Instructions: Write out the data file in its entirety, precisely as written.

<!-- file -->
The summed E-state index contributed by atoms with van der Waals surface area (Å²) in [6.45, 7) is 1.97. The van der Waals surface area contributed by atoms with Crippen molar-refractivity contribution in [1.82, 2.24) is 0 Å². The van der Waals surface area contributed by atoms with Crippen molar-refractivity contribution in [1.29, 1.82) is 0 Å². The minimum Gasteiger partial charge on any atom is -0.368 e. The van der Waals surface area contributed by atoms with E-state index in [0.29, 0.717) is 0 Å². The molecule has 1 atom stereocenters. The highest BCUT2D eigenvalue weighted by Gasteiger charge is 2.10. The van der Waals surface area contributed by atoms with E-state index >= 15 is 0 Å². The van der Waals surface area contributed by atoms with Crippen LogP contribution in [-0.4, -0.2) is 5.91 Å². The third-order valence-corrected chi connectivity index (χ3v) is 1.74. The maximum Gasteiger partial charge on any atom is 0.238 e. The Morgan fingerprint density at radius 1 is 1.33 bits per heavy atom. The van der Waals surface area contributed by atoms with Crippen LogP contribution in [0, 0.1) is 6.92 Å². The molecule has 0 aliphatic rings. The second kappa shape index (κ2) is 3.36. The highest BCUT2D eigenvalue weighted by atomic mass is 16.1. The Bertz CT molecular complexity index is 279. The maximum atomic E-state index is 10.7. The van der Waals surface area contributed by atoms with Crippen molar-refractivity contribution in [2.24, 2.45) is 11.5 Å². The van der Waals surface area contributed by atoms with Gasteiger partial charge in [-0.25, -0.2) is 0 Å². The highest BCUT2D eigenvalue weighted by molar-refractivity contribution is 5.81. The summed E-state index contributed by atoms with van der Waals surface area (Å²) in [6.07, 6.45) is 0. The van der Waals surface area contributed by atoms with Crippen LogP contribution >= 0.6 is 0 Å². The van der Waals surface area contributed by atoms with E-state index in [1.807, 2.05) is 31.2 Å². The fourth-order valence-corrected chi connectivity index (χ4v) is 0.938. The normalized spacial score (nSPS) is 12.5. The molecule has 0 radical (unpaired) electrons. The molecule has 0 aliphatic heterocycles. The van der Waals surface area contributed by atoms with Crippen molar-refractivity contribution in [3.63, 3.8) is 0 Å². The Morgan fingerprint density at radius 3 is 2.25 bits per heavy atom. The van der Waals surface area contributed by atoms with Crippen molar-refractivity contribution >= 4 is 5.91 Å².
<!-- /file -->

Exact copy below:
The summed E-state index contributed by atoms with van der Waals surface area (Å²) in [6.45, 7) is 1.97. The van der Waals surface area contributed by atoms with Crippen molar-refractivity contribution in [1.82, 2.24) is 0 Å². The van der Waals surface area contributed by atoms with Crippen molar-refractivity contribution in [1.29, 1.82) is 0 Å². The minimum Gasteiger partial charge on any atom is -0.368 e. The van der Waals surface area contributed by atoms with E-state index in [0.29, 0.717) is 0 Å². The molecule has 1 atom stereocenters. The highest BCUT2D eigenvalue weighted by Gasteiger charge is 2.10. The van der Waals surface area contributed by atoms with E-state index >= 15 is 0 Å². The van der Waals surface area contributed by atoms with Crippen LogP contribution in [-0.4, -0.2) is 5.91 Å². The third-order valence-corrected chi connectivity index (χ3v) is 1.74. The maximum Gasteiger partial charge on any atom is 0.238 e. The Morgan fingerprint density at radius 1 is 1.33 bits per heavy atom. The van der Waals surface area contributed by atoms with Crippen LogP contribution in [0, 0.1) is 6.92 Å². The molecule has 0 aliphatic rings. The second kappa shape index (κ2) is 3.36. The highest BCUT2D eigenvalue weighted by atomic mass is 16.1. The Bertz CT molecular complexity index is 279. The maximum atomic E-state index is 10.7. The van der Waals surface area contributed by atoms with Crippen molar-refractivity contribution in [2.24, 2.45) is 11.5 Å². The van der Waals surface area contributed by atoms with Gasteiger partial charge in [-0.25, -0.2) is 0 Å². The highest BCUT2D eigenvalue weighted by molar-refractivity contribution is 5.81. The summed E-state index contributed by atoms with van der Waals surface area (Å²) in [6.07, 6.45) is 0. The van der Waals surface area contributed by atoms with Crippen LogP contribution >= 0.6 is 0 Å². The van der Waals surface area contributed by atoms with E-state index in [1.807, 2.05) is 31.2 Å². The fourth-order valence-corrected chi connectivity index (χ4v) is 0.938. The normalized spacial score (nSPS) is 12.5. The molecule has 0 radical (unpaired) electrons. The molecule has 0 aliphatic heterocycles. The van der Waals surface area contributed by atoms with Crippen molar-refractivity contribution in [3.63, 3.8) is 0 Å². The Morgan fingerprint density at radius 3 is 2.25 bits per heavy atom. The van der Waals surface area contributed by atoms with Crippen molar-refractivity contribution >= 4 is 5.91 Å².